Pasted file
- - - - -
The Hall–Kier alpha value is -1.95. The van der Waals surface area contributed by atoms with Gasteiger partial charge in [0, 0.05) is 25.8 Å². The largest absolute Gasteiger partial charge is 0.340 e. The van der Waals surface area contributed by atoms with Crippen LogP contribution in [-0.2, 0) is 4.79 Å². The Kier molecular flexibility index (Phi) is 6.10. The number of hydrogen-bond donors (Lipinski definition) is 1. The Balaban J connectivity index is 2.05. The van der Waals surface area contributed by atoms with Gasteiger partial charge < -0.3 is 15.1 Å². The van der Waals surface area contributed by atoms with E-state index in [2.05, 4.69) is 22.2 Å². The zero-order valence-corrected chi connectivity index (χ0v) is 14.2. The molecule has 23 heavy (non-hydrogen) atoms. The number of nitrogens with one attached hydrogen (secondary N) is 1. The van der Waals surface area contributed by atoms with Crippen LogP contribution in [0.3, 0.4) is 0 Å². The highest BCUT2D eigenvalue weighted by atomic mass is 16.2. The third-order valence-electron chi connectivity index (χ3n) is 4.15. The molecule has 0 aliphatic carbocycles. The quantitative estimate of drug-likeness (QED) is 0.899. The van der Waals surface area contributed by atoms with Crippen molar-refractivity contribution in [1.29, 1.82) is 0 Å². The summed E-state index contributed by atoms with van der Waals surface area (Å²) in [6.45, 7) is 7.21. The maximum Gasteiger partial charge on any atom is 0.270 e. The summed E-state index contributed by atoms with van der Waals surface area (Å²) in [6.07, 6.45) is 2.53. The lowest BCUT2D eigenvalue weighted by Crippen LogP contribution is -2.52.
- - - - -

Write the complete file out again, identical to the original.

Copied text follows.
The Hall–Kier alpha value is -1.95. The van der Waals surface area contributed by atoms with Gasteiger partial charge in [0, 0.05) is 25.8 Å². The largest absolute Gasteiger partial charge is 0.340 e. The van der Waals surface area contributed by atoms with Crippen LogP contribution in [-0.2, 0) is 4.79 Å². The Kier molecular flexibility index (Phi) is 6.10. The number of hydrogen-bond donors (Lipinski definition) is 1. The Balaban J connectivity index is 2.05. The van der Waals surface area contributed by atoms with Gasteiger partial charge < -0.3 is 15.1 Å². The van der Waals surface area contributed by atoms with E-state index in [2.05, 4.69) is 22.2 Å². The zero-order valence-corrected chi connectivity index (χ0v) is 14.2. The molecule has 23 heavy (non-hydrogen) atoms. The number of nitrogens with one attached hydrogen (secondary N) is 1. The van der Waals surface area contributed by atoms with Crippen LogP contribution in [0.3, 0.4) is 0 Å². The highest BCUT2D eigenvalue weighted by atomic mass is 16.2. The third-order valence-electron chi connectivity index (χ3n) is 4.15. The molecule has 0 aliphatic carbocycles. The quantitative estimate of drug-likeness (QED) is 0.899. The van der Waals surface area contributed by atoms with Crippen molar-refractivity contribution in [1.29, 1.82) is 0 Å². The summed E-state index contributed by atoms with van der Waals surface area (Å²) in [6.45, 7) is 7.21. The maximum Gasteiger partial charge on any atom is 0.270 e. The summed E-state index contributed by atoms with van der Waals surface area (Å²) in [6.07, 6.45) is 2.53. The lowest BCUT2D eigenvalue weighted by Crippen LogP contribution is -2.52.